Misael Gomes stood under the hot sun in downtown Curitiba, sweat running down his back as he gathered with hundreds of Partido dos Trabalhadores (Worker’s Party—PT) supporters awaiting President Dilma Rousseff as she made an October 17 campaign stop ahead of this Sunday’s election.
“We’re doing our work,” Gomes said to me, “we’re fighting hard for this.” Rousseff is fighting for her political life in Brazil’s closest election in recent history, and an army of supporters like Gomes is determined to see her reelected to another four-year term. He’s the type of relentless politico who sends several emails a day arguing that opposition candidate Aécio Neves—of the center-right Partido da Social Democracia Brasileira (Brazilian Social Democracy Party—PSDB)—would be disastrous for the social programs expanded under Rousseff and her predecessor, Luiz Inácio Lula da Silva.
But this scene in Curitiba would never have happened if this were the United States. Curitiba is the capital of a state that voted overwhelmingly for Neves in the first round of the election on October 5. If Brazil operated under the Electoral College system of the U.S., campaigning anywhere in PSDB-controlled Paraná state would be a waste of resources for either presidential candidate because Neves would already be virtually guaranteed all of the state’s electoral votes.
“Your system is a bit outdated, isn’t it?” Gomes said to me after I’d spent several minutes attempting to explain the U.S. Electoral College and why four U.S. presidents have been elected to the White House despite losing the popular vote.
Increasingly, Americans appear to agree with Gomes. Earlier this year, New York became the 11th state (including the District of Columbia) to approve an initiative called the National Popular Vote Compact that would effectively nullify the Electoral College by automatically awarding all state electoral votes to whichever presidential candidate wins the popular vote. If several more states sign on, the U.S. could be electing its president Brazil-style as soon as 2016. A Gallup Poll conducted last year found that 63 percent of the U.S. population supported abolishing the Electoral College.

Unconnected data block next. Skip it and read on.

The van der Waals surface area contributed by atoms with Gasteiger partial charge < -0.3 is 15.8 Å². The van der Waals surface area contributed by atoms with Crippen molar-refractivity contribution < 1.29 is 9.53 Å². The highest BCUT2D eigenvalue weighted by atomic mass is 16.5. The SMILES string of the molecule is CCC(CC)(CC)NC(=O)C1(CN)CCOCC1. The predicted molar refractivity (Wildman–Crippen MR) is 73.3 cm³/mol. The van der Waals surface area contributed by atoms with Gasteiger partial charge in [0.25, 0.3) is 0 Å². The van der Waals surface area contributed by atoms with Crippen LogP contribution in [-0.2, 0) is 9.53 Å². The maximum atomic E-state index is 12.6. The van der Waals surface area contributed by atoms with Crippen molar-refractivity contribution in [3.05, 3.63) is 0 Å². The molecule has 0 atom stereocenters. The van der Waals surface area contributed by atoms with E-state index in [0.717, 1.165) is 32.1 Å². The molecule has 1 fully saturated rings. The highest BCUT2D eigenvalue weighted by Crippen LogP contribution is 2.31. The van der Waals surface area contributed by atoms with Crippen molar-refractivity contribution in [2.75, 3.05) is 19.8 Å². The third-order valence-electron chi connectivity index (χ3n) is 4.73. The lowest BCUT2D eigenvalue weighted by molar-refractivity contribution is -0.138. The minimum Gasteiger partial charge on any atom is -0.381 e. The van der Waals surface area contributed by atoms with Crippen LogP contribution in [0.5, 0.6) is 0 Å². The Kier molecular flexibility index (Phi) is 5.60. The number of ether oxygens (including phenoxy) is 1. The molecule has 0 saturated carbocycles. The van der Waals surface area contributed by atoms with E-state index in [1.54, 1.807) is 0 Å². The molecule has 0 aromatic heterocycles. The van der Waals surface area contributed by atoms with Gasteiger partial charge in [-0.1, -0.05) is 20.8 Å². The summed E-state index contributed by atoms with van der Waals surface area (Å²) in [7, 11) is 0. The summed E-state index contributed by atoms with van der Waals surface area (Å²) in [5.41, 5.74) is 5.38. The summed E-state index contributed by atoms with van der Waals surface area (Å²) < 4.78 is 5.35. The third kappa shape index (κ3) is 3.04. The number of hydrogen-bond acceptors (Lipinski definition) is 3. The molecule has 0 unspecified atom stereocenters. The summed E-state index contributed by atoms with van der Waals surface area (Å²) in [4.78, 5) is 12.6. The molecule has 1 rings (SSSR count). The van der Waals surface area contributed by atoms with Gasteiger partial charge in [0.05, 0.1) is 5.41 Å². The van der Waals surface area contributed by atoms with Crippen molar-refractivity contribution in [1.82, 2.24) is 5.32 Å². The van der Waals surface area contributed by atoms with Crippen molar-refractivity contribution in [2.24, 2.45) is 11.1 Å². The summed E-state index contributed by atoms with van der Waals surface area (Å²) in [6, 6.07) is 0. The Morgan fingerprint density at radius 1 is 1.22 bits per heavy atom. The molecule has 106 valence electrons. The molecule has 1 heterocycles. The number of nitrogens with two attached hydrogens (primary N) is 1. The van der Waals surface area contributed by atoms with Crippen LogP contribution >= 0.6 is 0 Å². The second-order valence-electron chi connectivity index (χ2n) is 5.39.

For now, however, U.S. presidential candidates are unlikely to waste their time campaigning in Curitiba’s or Paraná’s U.S. equivalents. In the 2012 presidential election, for example, Mitt Romney and Barack Obama made a collective 38 campaign stops in Colorado, 60 in Florida, and 79 in Ohio—all important swing states—while never visiting the solidly Democratic states of Vermont and Delaware or the solidly Republican states of Arizona and Kansas.
Voter turnout also tends to be higher in U.S. swing states than in solidly blue or red states, where the recipient of the Electoral College votes is essentially known beforehand. Nationwide turnout for the 2012 U.S. presidential election was about 60 percent, compared to 80 percent for Brazil’s first round vote.
Voter turnout is also higher in Brazil because voting is mandatory. Failure to cast a ballot can lead to a small fine and difficulty obtaining state documents, which is fodder for Gomes to call all his friends and family this week urging them to avoid trouble with the law and to cast a ballot for the PT. Rousseff has pulled ahead in polls for the first time in weeks, with surveys published October 22 by Ibope and Datafolha giving her an 8-point and 6-point lead, respectively.
“We cannot let the tucanos win,” Gomes said, referring to the PSDB by their long-beaked mascot. “People will change their mind [on their vote]. They tell me they changed their mind…but maybe just to please me.”